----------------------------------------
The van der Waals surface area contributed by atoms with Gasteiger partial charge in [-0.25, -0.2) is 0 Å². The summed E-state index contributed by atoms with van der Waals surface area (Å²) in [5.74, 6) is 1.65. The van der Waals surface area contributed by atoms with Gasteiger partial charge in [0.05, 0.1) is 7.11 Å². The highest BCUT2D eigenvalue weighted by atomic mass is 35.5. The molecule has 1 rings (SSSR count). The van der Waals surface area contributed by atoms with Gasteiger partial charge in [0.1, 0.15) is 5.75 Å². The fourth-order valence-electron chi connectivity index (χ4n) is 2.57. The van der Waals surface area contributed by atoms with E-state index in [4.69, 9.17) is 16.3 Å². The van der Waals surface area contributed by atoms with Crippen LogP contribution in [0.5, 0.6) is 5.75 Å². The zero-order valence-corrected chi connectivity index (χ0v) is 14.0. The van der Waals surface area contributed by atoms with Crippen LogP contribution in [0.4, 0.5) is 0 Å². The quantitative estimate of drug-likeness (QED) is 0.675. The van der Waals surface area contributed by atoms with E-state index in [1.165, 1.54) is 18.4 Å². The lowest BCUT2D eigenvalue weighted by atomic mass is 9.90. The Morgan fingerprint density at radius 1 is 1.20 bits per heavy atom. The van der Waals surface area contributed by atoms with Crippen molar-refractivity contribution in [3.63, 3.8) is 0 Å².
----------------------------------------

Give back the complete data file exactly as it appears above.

The van der Waals surface area contributed by atoms with Gasteiger partial charge in [-0.25, -0.2) is 0 Å². The summed E-state index contributed by atoms with van der Waals surface area (Å²) in [5.74, 6) is 1.65. The van der Waals surface area contributed by atoms with Gasteiger partial charge in [0.05, 0.1) is 7.11 Å². The highest BCUT2D eigenvalue weighted by atomic mass is 35.5. The molecule has 1 rings (SSSR count). The van der Waals surface area contributed by atoms with Gasteiger partial charge in [0.1, 0.15) is 5.75 Å². The fourth-order valence-electron chi connectivity index (χ4n) is 2.57. The van der Waals surface area contributed by atoms with E-state index in [4.69, 9.17) is 16.3 Å². The van der Waals surface area contributed by atoms with Crippen LogP contribution in [0.5, 0.6) is 5.75 Å². The zero-order valence-corrected chi connectivity index (χ0v) is 14.0. The van der Waals surface area contributed by atoms with Crippen LogP contribution in [0.4, 0.5) is 0 Å². The quantitative estimate of drug-likeness (QED) is 0.675. The van der Waals surface area contributed by atoms with E-state index in [1.165, 1.54) is 18.4 Å². The lowest BCUT2D eigenvalue weighted by atomic mass is 9.90. The Morgan fingerprint density at radius 1 is 1.20 bits per heavy atom. The van der Waals surface area contributed by atoms with Crippen molar-refractivity contribution in [3.63, 3.8) is 0 Å².